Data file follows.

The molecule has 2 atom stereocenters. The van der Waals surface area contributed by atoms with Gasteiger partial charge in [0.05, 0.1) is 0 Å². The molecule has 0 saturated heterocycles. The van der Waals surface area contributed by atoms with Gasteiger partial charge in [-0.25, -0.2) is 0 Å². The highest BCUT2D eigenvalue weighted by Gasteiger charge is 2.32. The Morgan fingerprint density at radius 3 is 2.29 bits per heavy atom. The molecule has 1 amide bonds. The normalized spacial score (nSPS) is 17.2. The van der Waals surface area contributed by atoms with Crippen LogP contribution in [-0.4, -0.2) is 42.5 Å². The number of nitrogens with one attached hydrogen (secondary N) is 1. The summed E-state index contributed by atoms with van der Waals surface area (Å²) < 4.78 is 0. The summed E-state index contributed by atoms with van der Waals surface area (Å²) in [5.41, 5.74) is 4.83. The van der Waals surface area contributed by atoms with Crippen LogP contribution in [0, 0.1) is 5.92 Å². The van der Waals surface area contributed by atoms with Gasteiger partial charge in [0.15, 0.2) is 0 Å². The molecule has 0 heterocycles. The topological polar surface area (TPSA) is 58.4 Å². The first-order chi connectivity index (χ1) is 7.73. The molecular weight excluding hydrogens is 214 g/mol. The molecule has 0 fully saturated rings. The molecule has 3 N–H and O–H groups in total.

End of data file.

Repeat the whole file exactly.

The molecule has 2 atom stereocenters. The van der Waals surface area contributed by atoms with Gasteiger partial charge in [0.05, 0.1) is 0 Å². The molecule has 0 saturated heterocycles. The van der Waals surface area contributed by atoms with Gasteiger partial charge in [-0.25, -0.2) is 0 Å². The highest BCUT2D eigenvalue weighted by Gasteiger charge is 2.32. The Morgan fingerprint density at radius 3 is 2.29 bits per heavy atom. The molecule has 1 amide bonds. The normalized spacial score (nSPS) is 17.2. The van der Waals surface area contributed by atoms with Crippen LogP contribution in [-0.4, -0.2) is 42.5 Å². The number of nitrogens with one attached hydrogen (secondary N) is 1. The summed E-state index contributed by atoms with van der Waals surface area (Å²) < 4.78 is 0. The summed E-state index contributed by atoms with van der Waals surface area (Å²) in [5.41, 5.74) is 4.83. The van der Waals surface area contributed by atoms with Crippen LogP contribution in [0, 0.1) is 5.92 Å². The van der Waals surface area contributed by atoms with Gasteiger partial charge in [0.15, 0.2) is 0 Å². The molecule has 0 heterocycles. The topological polar surface area (TPSA) is 58.4 Å². The first-order chi connectivity index (χ1) is 7.73. The molecular weight excluding hydrogens is 214 g/mol. The molecule has 0 fully saturated rings. The molecule has 3 N–H and O–H groups in total.